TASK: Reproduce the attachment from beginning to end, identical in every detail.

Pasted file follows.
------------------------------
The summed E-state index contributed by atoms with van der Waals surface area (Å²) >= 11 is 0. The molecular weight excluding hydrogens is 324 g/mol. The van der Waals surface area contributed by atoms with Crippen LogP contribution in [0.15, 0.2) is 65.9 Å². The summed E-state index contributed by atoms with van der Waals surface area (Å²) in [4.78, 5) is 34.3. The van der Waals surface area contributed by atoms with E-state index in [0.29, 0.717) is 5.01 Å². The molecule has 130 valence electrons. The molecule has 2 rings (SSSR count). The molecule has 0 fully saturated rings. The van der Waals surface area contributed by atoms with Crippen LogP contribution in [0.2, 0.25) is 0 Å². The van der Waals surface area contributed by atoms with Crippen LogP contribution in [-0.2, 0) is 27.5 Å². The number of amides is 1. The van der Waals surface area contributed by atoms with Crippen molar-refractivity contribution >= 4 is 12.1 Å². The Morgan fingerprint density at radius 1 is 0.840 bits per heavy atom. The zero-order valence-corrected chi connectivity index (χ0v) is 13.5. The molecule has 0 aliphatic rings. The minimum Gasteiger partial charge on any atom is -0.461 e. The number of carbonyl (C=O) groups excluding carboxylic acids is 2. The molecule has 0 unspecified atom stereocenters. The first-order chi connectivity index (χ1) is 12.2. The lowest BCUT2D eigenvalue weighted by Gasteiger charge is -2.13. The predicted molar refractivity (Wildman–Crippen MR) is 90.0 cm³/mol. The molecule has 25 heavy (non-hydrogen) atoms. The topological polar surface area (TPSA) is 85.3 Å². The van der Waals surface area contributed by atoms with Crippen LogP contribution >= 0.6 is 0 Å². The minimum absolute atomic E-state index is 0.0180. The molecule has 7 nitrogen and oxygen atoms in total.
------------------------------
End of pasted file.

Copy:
The summed E-state index contributed by atoms with van der Waals surface area (Å²) >= 11 is 0. The molecular weight excluding hydrogens is 324 g/mol. The van der Waals surface area contributed by atoms with Crippen LogP contribution in [0.15, 0.2) is 65.9 Å². The summed E-state index contributed by atoms with van der Waals surface area (Å²) in [4.78, 5) is 34.3. The van der Waals surface area contributed by atoms with E-state index in [0.29, 0.717) is 5.01 Å². The molecule has 130 valence electrons. The molecule has 2 rings (SSSR count). The molecule has 0 fully saturated rings. The van der Waals surface area contributed by atoms with Crippen LogP contribution in [0.2, 0.25) is 0 Å². The van der Waals surface area contributed by atoms with Crippen LogP contribution in [-0.2, 0) is 27.5 Å². The number of amides is 1. The van der Waals surface area contributed by atoms with Crippen molar-refractivity contribution >= 4 is 12.1 Å². The Morgan fingerprint density at radius 1 is 0.840 bits per heavy atom. The zero-order valence-corrected chi connectivity index (χ0v) is 13.5. The molecule has 0 aliphatic rings. The minimum Gasteiger partial charge on any atom is -0.461 e. The number of carbonyl (C=O) groups excluding carboxylic acids is 2. The molecule has 0 unspecified atom stereocenters. The first-order chi connectivity index (χ1) is 12.2. The lowest BCUT2D eigenvalue weighted by Gasteiger charge is -2.13. The predicted molar refractivity (Wildman–Crippen MR) is 90.0 cm³/mol. The molecule has 25 heavy (non-hydrogen) atoms. The topological polar surface area (TPSA) is 85.3 Å². The van der Waals surface area contributed by atoms with Crippen LogP contribution >= 0.6 is 0 Å². The minimum absolute atomic E-state index is 0.0180. The molecule has 7 nitrogen and oxygen atoms in total.